Among the report’s recommendations, new standards are needed to overcome the significant gaps making communication difficult between systems. “For example, APIs (application programming interfaces), including those based on the FHIR (Fast Healthcare Interoperability Resources) standard, allow for more nimble approaches to accessing needed data. Health care will benefit most from use of standard, secure, non-proprietary APIs that minimize the added costs associated with proprietary solutions and gatekeeping. API access should support both patient access to information from providers and other stakeholders, and the use of trusted third-party tools to support clinical care,” the report authors wrote.

“While we have made much progress, at present, we have the incomplete outline of a national data-sharing system in place, one that lacks the agreed upon rules of the road, conformance, technical standards and standardized implementations to ensure that all HIE platforms can communicate correctly with each other,” the report authors concluded.

The report authors note that true interoperability that advances improved health care and outcomes is within reach with effective federal policies and key stakeholders doing their part. The report calls on health systems to use their procurement power to drive vendors toward compatibility in systems design and lend a voice to the development process.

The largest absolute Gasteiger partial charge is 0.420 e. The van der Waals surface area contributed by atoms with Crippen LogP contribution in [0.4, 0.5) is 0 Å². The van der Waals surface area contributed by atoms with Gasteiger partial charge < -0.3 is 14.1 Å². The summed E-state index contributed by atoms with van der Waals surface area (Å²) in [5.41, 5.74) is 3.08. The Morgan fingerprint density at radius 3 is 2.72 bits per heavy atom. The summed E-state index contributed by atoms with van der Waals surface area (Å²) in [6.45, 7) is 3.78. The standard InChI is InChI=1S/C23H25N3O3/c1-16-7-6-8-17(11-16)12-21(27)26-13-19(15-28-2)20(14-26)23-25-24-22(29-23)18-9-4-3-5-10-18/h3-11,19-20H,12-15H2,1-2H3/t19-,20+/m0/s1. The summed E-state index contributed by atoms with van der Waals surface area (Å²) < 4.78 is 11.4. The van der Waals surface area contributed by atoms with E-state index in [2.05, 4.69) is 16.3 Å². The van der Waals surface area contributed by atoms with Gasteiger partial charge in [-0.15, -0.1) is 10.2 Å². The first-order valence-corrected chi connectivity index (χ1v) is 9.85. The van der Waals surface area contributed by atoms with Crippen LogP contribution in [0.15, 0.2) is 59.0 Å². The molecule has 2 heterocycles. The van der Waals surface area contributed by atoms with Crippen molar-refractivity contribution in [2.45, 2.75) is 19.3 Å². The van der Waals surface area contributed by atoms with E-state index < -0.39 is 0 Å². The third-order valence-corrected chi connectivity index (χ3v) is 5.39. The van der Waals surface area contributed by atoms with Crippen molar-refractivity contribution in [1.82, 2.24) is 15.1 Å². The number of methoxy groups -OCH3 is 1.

EHR and IT vendors, in turn, should commit to more field testing and consistent use of standards, the report authors wrote, and avoid pricing models that create a “toll” for information sharing. Vendors also should offer alternatives to expensive, labor-intensive workarounds that drain providers’ time and energy.

 

Related Insights For: Interoperability

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HL7 Model Identifies Clinical Genomics Workflows, Use Cases

January 16, 2019
by David Raths, Contributing Editor
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Domain Analysis Model covers pre-implantation genetic diagnosis, whole-exome sequencing, RNA sequencing and proteomics

HL7’s Clinical Genomics Work Group has published an HL7 Domain Analysis Model (DAM) to identify common workflows and use cases to facilitate scalable and interoperable data standards for the breadth of clinical genomics scenarios.

The Domain Analysis Model (DAM), which has underdone a rigorous ISO/ANSI-compatible balloting process, covers a myriad of use cases, including emerging ones such as pre-implantation genetic diagnosis, whole-exome sequencing, RNA sequencing and proteomics.

The effort “builds on the DAM Clinical Sequencing work that is already being used to design precision medicine workflows at hospitals across the country,” said Gil Alterovitz, Ph.D., an HL7 Clinical Genomics Work Group co-chair, in a prepared statement. He also serves as a Harvard professor with the Computational Health Informatics Program/Boston Children’s Hospital.